Here are some additional ideas we’ve had in our implementation team discussions:

  1. Add search term highlighting (to present the matching keyword in context), especially for texts
  2. Provide navigable visualizations of results (timelines, maps)
  3. Spell-check (Did you mean?) feature
  4. RSS feed for search results
  5. Enable a blank search to retrieve every object in the system (or collection)

Inspiring Examples

Below are a few example sites that provide compelling and inspiring solutions to some of the design challenges we’re facing. See the whole set, with annotations, at Notable.

View this feedback (Flickr) on Notable

View this feedback (Portal to Texas History) on Notable

View this feedback (Europeana) on Notable

 

4 Responses to Search Results: Prototypes, Analysis & Inspiration

  1. Joyce says:

    This is very interesting and useful, it woudl be great if everyone could read the report. Do you have plans to make the report accessible?

    Thanks, Joyce (NCSU Libraries)

  2. Sean Aery says:

    Thanks, Joyce. We’ve been using this blog to share our progress and our analysis one step at a time, in lieu of a traditional report. We hope this approach will help keep the process transparent along the way to all, as well as encourage engaging discussions about targeted areas of the design. The link here to ‘all feedback’ goes to a page of our internal project wiki called ‘Report’ which currently contains a long, but organized list of *all* of the feedback we heard in the interviewing phase. In other words, this blog post may be a better report, since it’s distilled, concise, and shows the most frequently expressed feedback. Though I’ll email you the text of the unabridged version in hopes that you’ll find it helpful…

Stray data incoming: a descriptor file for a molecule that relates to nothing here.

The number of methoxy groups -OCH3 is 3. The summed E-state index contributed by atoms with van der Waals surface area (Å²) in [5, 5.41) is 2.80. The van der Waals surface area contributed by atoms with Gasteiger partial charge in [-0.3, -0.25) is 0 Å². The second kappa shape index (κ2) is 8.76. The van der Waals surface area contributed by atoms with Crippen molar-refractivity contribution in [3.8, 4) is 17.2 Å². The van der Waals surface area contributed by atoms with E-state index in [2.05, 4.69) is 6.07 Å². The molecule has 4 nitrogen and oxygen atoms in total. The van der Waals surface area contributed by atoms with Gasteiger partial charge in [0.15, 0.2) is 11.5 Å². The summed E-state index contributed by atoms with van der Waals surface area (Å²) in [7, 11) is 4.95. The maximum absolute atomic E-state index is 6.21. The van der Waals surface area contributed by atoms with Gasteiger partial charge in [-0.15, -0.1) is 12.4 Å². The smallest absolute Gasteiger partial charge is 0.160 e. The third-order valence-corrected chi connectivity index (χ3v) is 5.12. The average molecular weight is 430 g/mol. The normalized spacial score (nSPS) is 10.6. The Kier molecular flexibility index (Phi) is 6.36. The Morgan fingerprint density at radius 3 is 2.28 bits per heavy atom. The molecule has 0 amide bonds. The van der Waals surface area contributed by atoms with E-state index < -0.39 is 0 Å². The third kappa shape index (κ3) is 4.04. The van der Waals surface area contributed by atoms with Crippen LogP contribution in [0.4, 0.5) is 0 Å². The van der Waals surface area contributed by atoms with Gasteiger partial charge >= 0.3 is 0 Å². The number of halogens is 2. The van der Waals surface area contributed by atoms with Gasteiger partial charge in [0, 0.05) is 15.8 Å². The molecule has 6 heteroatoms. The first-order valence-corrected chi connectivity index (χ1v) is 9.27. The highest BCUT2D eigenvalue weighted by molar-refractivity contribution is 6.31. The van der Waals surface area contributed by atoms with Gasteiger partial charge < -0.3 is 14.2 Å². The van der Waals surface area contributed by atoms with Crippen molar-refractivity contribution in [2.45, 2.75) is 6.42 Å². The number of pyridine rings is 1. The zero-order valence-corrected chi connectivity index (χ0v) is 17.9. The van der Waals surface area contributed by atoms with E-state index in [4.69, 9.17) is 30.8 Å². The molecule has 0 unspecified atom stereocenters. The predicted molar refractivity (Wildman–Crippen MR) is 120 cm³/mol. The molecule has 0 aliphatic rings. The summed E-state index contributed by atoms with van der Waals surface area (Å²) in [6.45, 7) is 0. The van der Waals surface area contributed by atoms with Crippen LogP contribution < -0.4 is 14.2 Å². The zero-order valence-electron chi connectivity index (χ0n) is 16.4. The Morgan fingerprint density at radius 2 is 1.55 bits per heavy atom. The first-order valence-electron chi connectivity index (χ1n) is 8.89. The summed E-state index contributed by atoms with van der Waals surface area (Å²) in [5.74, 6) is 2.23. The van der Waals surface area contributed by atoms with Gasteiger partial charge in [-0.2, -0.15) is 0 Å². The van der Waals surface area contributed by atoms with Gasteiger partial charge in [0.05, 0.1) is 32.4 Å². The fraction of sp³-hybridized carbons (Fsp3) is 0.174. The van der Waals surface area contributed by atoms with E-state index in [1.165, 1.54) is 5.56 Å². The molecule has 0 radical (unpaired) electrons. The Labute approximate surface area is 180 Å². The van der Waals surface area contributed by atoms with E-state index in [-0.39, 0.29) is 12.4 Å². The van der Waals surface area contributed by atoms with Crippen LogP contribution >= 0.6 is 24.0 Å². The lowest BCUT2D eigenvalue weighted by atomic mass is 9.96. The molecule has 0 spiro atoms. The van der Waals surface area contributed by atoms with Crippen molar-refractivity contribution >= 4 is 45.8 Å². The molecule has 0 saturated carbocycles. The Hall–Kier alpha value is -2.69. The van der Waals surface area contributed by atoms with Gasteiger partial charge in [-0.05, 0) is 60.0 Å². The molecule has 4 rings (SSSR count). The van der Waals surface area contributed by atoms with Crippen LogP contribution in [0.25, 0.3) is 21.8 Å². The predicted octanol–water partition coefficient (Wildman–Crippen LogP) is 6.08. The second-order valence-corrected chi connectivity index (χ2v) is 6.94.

3. Mark Phillips says:

    Just one comment, I think that the ability to retrieve all records with just hitting the search button is a wise way to go. It is something we planned for and is used a surprising amount in the Portal to Texas History.

  4. Thomas Crichlow says:

    Hi Sean,

    * like facets, etc. on the right with results on left (design D)
    * like “search [search term] in…” box
    * like the twitter/blog/etc. stuff that is below the horizontal rule.
    * like the tabbed results by type as shown in design B
    * like “You are searching for” box from design E
    * I realize that the collection branding is important to collection sponsors; however, the search results pages that omit this box seem so much cleaner and look like they would make it easier for patrons to spot key information like facets — presumably a patron could click through to more collection/branding info if they wanted to as per the link shown in the “You are searching for” box on design E. I am under the impression that most patrons are more focused on finding and viewing items than on seeing branding information.
    * retrieving every item through a blank search box, an *, etc. would be great.

    Cheers,
    Tom